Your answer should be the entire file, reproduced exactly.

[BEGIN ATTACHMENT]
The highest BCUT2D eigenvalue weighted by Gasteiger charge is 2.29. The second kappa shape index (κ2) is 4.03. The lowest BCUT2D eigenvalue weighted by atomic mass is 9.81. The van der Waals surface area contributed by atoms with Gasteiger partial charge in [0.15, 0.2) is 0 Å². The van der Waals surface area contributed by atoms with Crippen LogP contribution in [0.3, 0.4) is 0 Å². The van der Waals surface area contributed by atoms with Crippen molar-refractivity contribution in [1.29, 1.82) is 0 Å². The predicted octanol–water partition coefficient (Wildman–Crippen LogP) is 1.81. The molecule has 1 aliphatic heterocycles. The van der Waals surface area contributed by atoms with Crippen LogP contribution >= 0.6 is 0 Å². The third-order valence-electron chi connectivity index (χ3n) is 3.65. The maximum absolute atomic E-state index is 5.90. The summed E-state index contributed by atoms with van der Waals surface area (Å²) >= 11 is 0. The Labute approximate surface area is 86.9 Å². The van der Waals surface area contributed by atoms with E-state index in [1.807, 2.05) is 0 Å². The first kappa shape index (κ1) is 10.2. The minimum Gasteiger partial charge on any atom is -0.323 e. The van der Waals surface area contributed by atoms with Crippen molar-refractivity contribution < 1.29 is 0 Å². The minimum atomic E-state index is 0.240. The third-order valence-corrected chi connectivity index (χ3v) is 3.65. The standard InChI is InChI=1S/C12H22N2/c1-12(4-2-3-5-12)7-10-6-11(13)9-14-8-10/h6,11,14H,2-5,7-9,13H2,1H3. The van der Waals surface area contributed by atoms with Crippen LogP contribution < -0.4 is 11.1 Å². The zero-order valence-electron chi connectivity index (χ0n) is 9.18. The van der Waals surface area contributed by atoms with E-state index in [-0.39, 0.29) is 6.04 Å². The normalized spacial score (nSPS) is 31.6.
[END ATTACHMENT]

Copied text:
The highest BCUT2D eigenvalue weighted by Gasteiger charge is 2.29. The second kappa shape index (κ2) is 4.03. The lowest BCUT2D eigenvalue weighted by atomic mass is 9.81. The van der Waals surface area contributed by atoms with Gasteiger partial charge in [0.15, 0.2) is 0 Å². The van der Waals surface area contributed by atoms with Crippen LogP contribution in [0.3, 0.4) is 0 Å². The van der Waals surface area contributed by atoms with Crippen molar-refractivity contribution in [1.29, 1.82) is 0 Å². The predicted octanol–water partition coefficient (Wildman–Crippen LogP) is 1.81. The molecule has 1 aliphatic heterocycles. The van der Waals surface area contributed by atoms with Crippen LogP contribution >= 0.6 is 0 Å². The third-order valence-electron chi connectivity index (χ3n) is 3.65. The maximum absolute atomic E-state index is 5.90. The summed E-state index contributed by atoms with van der Waals surface area (Å²) >= 11 is 0. The Labute approximate surface area is 86.9 Å². The van der Waals surface area contributed by atoms with E-state index in [1.807, 2.05) is 0 Å². The first kappa shape index (κ1) is 10.2. The minimum Gasteiger partial charge on any atom is -0.323 e. The van der Waals surface area contributed by atoms with Crippen molar-refractivity contribution < 1.29 is 0 Å². The minimum atomic E-state index is 0.240. The third-order valence-corrected chi connectivity index (χ3v) is 3.65. The standard InChI is InChI=1S/C12H22N2/c1-12(4-2-3-5-12)7-10-6-11(13)9-14-8-10/h6,11,14H,2-5,7-9,13H2,1H3. The van der Waals surface area contributed by atoms with Crippen LogP contribution < -0.4 is 11.1 Å². The zero-order valence-electron chi connectivity index (χ0n) is 9.18. The van der Waals surface area contributed by atoms with E-state index in [-0.39, 0.29) is 6.04 Å². The normalized spacial score (nSPS) is 31.6.